I do a lot of my work on the couch, cup of tea or coffee within reach on the low bamboo coffee table next to me. There’s an identical couch opposite me, but I never sit on that one. At the end of this couch – my couch – is a chair with pinkish orange cushions, and on that chair – inevitably – is Ethel. I feel confident that I can say no human has sat on that chair since I moved in, it’s Ethel’s chair. She sits on it. She digs snakes out of it (separate story). She pushes the pillows into a pile and lays on top, or pushes the pillows into a pile and burrows underneath. It is her nap chair, her “fretting during a thunderstorm” chair, her stretch-out-as-only-a-dachshund-can chair. I sit on the couch, nice view out the window to my left, view of Ethel straight ahead over my computer / book / day planner full of stuff I’ll never actually get to.
It’s 9pm, and we’re in our respective spots. I’m editing essays about the importance of diversity to a college campus (or any community, for that matter) and Ethel is facing away from me, snoring, half buried in pinkish orange pillows. I need more hot water for tea, and stand up to move toward the kitchen. Ethel is awake, instantly. Wriggling out of the pillows, she jumps down and cuts me off to beat me to the kitchen. I almost fall over in my attempts to not step on her. In the 10 steps it takes for me to get to the kitchen, Ethel has run to the kitchen and back to me three times, circled the couches twice, and knocked over her bowl of water. I turn on the gas for tea, and get a towel for the new puddle. Except the towels are on top of the refrigerator, and that’s where Ethel hopes I’m going, because that’s where I keep the stuff. The beef stew. The big tupperware container of beef chunks, gravy, potato and carrot and fat globs that this vegetarian now spoons in small amounts onto Ethel’s food at every meal. The fact that I’m near the fridge draws a frantically excited whine from the wiggly mass of brown fur that was quietly sleeping at my feet 20 seconds ago. I pour hot water in the mug, throw the towel in the laundry bin, and return to my seat. Ethel is making now panicky laps around the apartment, into the kitchen, back out, over to me, across my lap (and computer), along the back of the couch, back to the kitchen. MOM YOU FORGOT TO GIVE ME THE STEW I NEED THE STEW PLEASE OMG BEEF PLEASE I’M SO HUNGRY JUST A LITTLE PLEASE.
Let me step back a bit.
Ethel eats imported French dog food that is delivered from a specialty pet shop in bags that last for about two months but which cost just under $100. It’s fancy stuff for a motley little dachshund, but…there aren’t many options and well whatever. The other brand available here (Purina) gave her bladder stones and the vet recommended a swap, so here we are. This isn’t the first posh adjustment she’s had – the mold-prevention shampoo (yes mold) she gets washed with costs $32 a bottle and the American Apparel hoodie (yes they make dog clothes) I bought her on a whim…about the same.
She gets a scoop in the morning and one in the evening…along with a random assortment of human leftovers, fruit, yogurt, the odd bit of food-garbage from the street, and “secret” treats from any friend who comes for a meal. They bribe their way into her heart with french fries, hummus dipped baguette chunks, fried spring rolls, bits of chicken, fish, naan, and mild curry. It’s not a bad situation, really…Ethel is a happy omnivore.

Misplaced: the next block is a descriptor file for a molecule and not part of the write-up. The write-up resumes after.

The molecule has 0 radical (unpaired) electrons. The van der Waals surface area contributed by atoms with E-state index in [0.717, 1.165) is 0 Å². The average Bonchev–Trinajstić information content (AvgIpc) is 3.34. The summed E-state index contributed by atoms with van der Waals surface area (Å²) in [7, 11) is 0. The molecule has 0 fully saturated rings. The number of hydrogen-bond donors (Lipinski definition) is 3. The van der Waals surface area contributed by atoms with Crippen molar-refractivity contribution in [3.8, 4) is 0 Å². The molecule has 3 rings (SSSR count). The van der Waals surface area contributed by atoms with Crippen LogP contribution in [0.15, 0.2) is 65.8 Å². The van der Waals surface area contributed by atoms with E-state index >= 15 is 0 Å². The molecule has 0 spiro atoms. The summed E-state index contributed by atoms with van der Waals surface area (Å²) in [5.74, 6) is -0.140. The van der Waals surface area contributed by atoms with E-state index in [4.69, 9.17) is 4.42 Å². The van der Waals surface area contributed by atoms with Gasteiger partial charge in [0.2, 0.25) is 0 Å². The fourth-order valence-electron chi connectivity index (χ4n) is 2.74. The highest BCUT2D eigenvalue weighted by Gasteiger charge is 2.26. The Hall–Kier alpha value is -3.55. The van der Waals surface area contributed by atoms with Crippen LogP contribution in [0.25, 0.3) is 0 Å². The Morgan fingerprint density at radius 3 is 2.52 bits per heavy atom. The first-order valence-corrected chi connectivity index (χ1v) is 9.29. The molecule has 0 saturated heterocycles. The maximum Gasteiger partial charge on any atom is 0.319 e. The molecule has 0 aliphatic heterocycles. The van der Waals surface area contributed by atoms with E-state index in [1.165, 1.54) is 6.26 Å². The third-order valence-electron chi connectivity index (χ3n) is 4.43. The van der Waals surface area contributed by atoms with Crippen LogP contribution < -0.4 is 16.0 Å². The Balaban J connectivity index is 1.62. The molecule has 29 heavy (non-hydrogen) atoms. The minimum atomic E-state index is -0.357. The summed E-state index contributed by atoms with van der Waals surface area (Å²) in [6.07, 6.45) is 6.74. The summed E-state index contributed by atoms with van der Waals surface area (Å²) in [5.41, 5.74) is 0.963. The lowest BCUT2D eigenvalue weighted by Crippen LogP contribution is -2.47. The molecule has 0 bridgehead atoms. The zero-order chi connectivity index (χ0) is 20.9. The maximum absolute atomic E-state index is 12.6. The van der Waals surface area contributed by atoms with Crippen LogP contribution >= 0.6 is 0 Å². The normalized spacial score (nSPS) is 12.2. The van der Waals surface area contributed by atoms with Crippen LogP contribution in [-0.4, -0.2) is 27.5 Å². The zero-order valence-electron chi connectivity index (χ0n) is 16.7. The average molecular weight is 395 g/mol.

Except Ethel is now bored by this. Well…Ethel is bored namely by the expensive dog food that is really what makes the whole thing even vaguely “balanced” as a diet. My method of dealing with this boredom could have been described as “apathetic”. She’ll eat it when she’s hungry enough. Or not. She’s a bit fat anyway.
But twice a week, Ethel spends the the morning with Binh, my cleaning-lady and Generally Awesome Life Assistant. Binh leave containers of fresh cut fruit, hummus, and stir fry in the fridge. Binh notices when I’m running out of shampoo, makes cookies when I appear to be having a rough week, organizes the condiments on the refrigerator door by type and size order. She decided I need vitamins. Her boyfriend fixes things, replaces lightbulbs in my apartment with 12 ft ceilings, builds additional shelving for my tiny kitchen. She orchestrated my move across town, she walks Ethel, she locates weird things I can’t find in Hanoi. She leaves me little notes about the food she’s prepared, about the fact that I’m out of gin but don’t worry she’ll grab it on her way over on Thursday, about how thin I look these days and “isn’t that a great silver lining to a break-up?” She’s amazing.
One week ago, the note was about Ethel.
Hey dear. I’ve noticed Ethel is bored with her food. Is it OK if I start making a big container of beef stew once a week? You can put a few spoons on her food, she’ll be more excited. I think it would be nice for her.
I agreed, feeling mildly uncomfortable at how absurdly spoiled Ethel is. Then the beef stew happened. She was ecstatic with the first meal, obviously thinking it was a fluke. We’re a week in now, and if a bowl arrives with no chunks of beef and carrot, with no gravy…she barks, trying to point out what an important thing I’ve forgotten. She’s twitchy (more than normal), and her ears perk up if I look towards the kitchen. If it’s near a mealtime and I’m near the kitchen, she’s hopeful, excited, smiling, loving. Her tail is wagging. She’s my best friend. If that doesn’t result in beef stew, she’s doing laps. Howling at me. Whining. Computer/lap stomping.
It doesn’t matter if she’s eaten, she needs more. More beef. More. Just one more fix. One. More.